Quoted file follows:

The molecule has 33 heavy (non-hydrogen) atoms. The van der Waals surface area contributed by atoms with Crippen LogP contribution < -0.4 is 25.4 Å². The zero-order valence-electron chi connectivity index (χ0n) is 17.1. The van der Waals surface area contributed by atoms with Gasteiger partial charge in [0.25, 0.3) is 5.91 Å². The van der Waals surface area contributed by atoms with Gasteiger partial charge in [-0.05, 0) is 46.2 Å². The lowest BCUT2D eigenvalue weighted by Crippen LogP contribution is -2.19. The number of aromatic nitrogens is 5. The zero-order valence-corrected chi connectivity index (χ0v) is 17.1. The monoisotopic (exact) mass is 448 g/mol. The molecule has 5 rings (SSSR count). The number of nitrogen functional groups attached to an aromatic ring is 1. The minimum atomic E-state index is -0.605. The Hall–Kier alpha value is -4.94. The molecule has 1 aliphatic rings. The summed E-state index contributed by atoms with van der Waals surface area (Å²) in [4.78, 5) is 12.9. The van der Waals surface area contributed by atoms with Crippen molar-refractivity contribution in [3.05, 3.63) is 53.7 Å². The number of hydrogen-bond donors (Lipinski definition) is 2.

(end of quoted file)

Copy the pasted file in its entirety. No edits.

The molecule has 33 heavy (non-hydrogen) atoms. The van der Waals surface area contributed by atoms with Crippen LogP contribution < -0.4 is 25.4 Å². The zero-order valence-electron chi connectivity index (χ0n) is 17.1. The van der Waals surface area contributed by atoms with Gasteiger partial charge in [0.25, 0.3) is 5.91 Å². The van der Waals surface area contributed by atoms with Gasteiger partial charge in [-0.05, 0) is 46.2 Å². The lowest BCUT2D eigenvalue weighted by Crippen LogP contribution is -2.19. The number of aromatic nitrogens is 5. The zero-order valence-corrected chi connectivity index (χ0v) is 17.1. The monoisotopic (exact) mass is 448 g/mol. The molecule has 5 rings (SSSR count). The number of nitrogen functional groups attached to an aromatic ring is 1. The minimum atomic E-state index is -0.605. The Hall–Kier alpha value is -4.94. The molecule has 1 aliphatic rings. The summed E-state index contributed by atoms with van der Waals surface area (Å²) in [4.78, 5) is 12.9. The van der Waals surface area contributed by atoms with Crippen molar-refractivity contribution in [3.05, 3.63) is 53.7 Å². The number of hydrogen-bond donors (Lipinski definition) is 2.